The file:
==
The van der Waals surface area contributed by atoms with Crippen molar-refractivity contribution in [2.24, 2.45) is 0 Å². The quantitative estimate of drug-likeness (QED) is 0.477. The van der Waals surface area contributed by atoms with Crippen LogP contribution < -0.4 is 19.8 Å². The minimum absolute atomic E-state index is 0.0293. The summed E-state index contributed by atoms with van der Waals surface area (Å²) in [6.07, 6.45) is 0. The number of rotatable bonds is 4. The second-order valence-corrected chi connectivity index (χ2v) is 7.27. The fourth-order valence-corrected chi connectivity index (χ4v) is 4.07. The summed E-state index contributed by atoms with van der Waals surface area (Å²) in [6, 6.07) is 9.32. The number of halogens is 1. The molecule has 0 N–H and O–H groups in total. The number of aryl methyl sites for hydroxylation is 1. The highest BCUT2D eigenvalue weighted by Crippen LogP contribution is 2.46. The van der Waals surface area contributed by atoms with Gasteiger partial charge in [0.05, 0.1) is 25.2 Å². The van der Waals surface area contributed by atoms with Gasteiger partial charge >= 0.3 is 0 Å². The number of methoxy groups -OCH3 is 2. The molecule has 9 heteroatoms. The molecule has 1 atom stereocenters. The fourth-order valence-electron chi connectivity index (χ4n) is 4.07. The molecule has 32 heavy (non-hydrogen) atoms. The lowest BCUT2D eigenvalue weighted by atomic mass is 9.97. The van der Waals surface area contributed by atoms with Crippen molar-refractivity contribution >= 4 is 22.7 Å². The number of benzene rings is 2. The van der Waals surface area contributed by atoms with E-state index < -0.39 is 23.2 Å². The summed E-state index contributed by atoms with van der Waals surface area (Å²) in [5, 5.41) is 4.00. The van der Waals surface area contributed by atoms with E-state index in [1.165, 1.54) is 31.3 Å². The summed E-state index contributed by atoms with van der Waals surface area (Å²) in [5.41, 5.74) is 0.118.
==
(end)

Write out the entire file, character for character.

The van der Waals surface area contributed by atoms with Crippen molar-refractivity contribution in [2.24, 2.45) is 0 Å². The quantitative estimate of drug-likeness (QED) is 0.477. The van der Waals surface area contributed by atoms with Crippen LogP contribution < -0.4 is 19.8 Å². The minimum absolute atomic E-state index is 0.0293. The summed E-state index contributed by atoms with van der Waals surface area (Å²) in [6.07, 6.45) is 0. The number of rotatable bonds is 4. The second-order valence-corrected chi connectivity index (χ2v) is 7.27. The fourth-order valence-corrected chi connectivity index (χ4v) is 4.07. The summed E-state index contributed by atoms with van der Waals surface area (Å²) in [6, 6.07) is 9.32. The number of halogens is 1. The molecule has 0 N–H and O–H groups in total. The number of aryl methyl sites for hydroxylation is 1. The highest BCUT2D eigenvalue weighted by Crippen LogP contribution is 2.46. The van der Waals surface area contributed by atoms with Gasteiger partial charge in [0.05, 0.1) is 25.2 Å². The van der Waals surface area contributed by atoms with Gasteiger partial charge >= 0.3 is 0 Å². The number of methoxy groups -OCH3 is 2. The molecule has 9 heteroatoms. The molecule has 1 atom stereocenters. The fourth-order valence-electron chi connectivity index (χ4n) is 4.07. The molecule has 32 heavy (non-hydrogen) atoms. The lowest BCUT2D eigenvalue weighted by atomic mass is 9.97. The van der Waals surface area contributed by atoms with Crippen molar-refractivity contribution >= 4 is 22.7 Å². The number of benzene rings is 2. The van der Waals surface area contributed by atoms with E-state index < -0.39 is 23.2 Å². The summed E-state index contributed by atoms with van der Waals surface area (Å²) in [5, 5.41) is 4.00. The van der Waals surface area contributed by atoms with E-state index in [1.165, 1.54) is 31.3 Å². The summed E-state index contributed by atoms with van der Waals surface area (Å²) in [5.41, 5.74) is 0.118.